On the day Rome fell, 8 million GIs were in uniform, and this was a fivefold increase since Pearl Harbor. It included twelve hundred generals and nearly a half million lieutenants. Half the Army had yet to deploy overseas, but the U.S. military already had demonstrated that it could wage global war in several far-flung theaters simultaneously.
Hitler had decided to rebuild Kesselring’s army group with eight more divisions and to continue fighting for Italian real estate, while construction battalions turned the Gothic Line into a barrier as formidable as the Gustav Line had been. Although Allied intelligence revealed that four German divisions had were “mere shells,” and seven others were “drastically depleted. Night continued to give the retreating Germans “a privileged sanctuary” since Allied air fleets had only a few dozen aircraft capable of night attacks. “The cloak of darkness saved the German armies from destruction,” an Air Force study later concluded.
The stress in Fifth Army on capturing Rome led to a palpable deflation once the capital fell. Doctors in the 1st Special Service Force reported that men in the unit were “listless, perilously close to exhaustion, and infested with lice,” a diagnosis valid for many other units as well. On July 4, the 1st Armored Division reported that only half of its tanks remained functioning and that the division in six weeks had lost thirty-eight company commanders. Partisan ambushes and assassinations increased, as did brutal reprisals: under Kesselring’s orders, ten Italian deaths were exacted for every German killed. By early fall, an estimated 85,000 armed partisans roamed the mountains, with another 60,000 in Italian towns. Atrocities were happening everywhere and all the time.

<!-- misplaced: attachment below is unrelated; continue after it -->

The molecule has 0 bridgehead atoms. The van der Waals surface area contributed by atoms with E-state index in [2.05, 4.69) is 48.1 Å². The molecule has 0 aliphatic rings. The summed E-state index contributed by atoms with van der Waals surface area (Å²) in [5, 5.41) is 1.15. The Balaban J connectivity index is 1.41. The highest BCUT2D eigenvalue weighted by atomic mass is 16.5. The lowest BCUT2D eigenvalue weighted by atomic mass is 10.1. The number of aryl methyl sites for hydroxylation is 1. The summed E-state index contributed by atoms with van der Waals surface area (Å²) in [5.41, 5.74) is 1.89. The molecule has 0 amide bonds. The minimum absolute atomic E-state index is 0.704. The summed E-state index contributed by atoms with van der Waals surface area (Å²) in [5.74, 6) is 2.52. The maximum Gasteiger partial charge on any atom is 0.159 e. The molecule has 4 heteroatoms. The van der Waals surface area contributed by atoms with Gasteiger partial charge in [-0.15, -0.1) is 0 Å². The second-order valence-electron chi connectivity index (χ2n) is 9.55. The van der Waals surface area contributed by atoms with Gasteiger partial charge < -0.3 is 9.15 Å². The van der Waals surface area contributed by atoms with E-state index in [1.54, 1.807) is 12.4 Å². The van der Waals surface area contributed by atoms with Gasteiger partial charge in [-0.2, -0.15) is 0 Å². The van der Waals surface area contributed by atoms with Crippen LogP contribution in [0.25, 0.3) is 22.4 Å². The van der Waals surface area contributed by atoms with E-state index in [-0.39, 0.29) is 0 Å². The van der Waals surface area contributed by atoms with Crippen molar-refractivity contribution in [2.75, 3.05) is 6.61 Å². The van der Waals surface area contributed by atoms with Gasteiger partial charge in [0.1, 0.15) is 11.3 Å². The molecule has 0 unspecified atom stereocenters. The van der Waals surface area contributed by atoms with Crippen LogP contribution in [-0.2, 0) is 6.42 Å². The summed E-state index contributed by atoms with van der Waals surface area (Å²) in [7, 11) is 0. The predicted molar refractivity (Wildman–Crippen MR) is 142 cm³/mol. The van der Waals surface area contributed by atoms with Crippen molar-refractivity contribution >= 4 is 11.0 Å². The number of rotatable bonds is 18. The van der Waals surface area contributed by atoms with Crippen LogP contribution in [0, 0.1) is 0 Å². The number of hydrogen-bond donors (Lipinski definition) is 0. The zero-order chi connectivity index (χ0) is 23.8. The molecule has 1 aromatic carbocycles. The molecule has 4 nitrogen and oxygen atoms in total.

The 608-day campaign to liberate Italy sent 312,000 Allied into the lists of casualties, equivalent to 40 percent of Allied losses in the decisive campaign for northwest Europe that began at Normandy. Among the 250,000 American troops to serve in Italy, total battle casualties would reach 120,000, including 23,501 killed.
German casualties in Italy remain uncertain, as they were in North Africa. Alexander put German losses at 536,000, while the official U.S. Army history tallied 435,000, including 48,000 enemies killed and 214,000 missing, many of whom were never accounted for. Fifth Army alone reported 212,000 prisoners captured in the campaign. An OSS analysis of obituaries in seventy German daily newspapers found a steady increase in the number of 17-and 18-year-old war dead; moreover, by late summer 1944, nearly one in ten Germans killed in action was said to be over thirty-eight years old.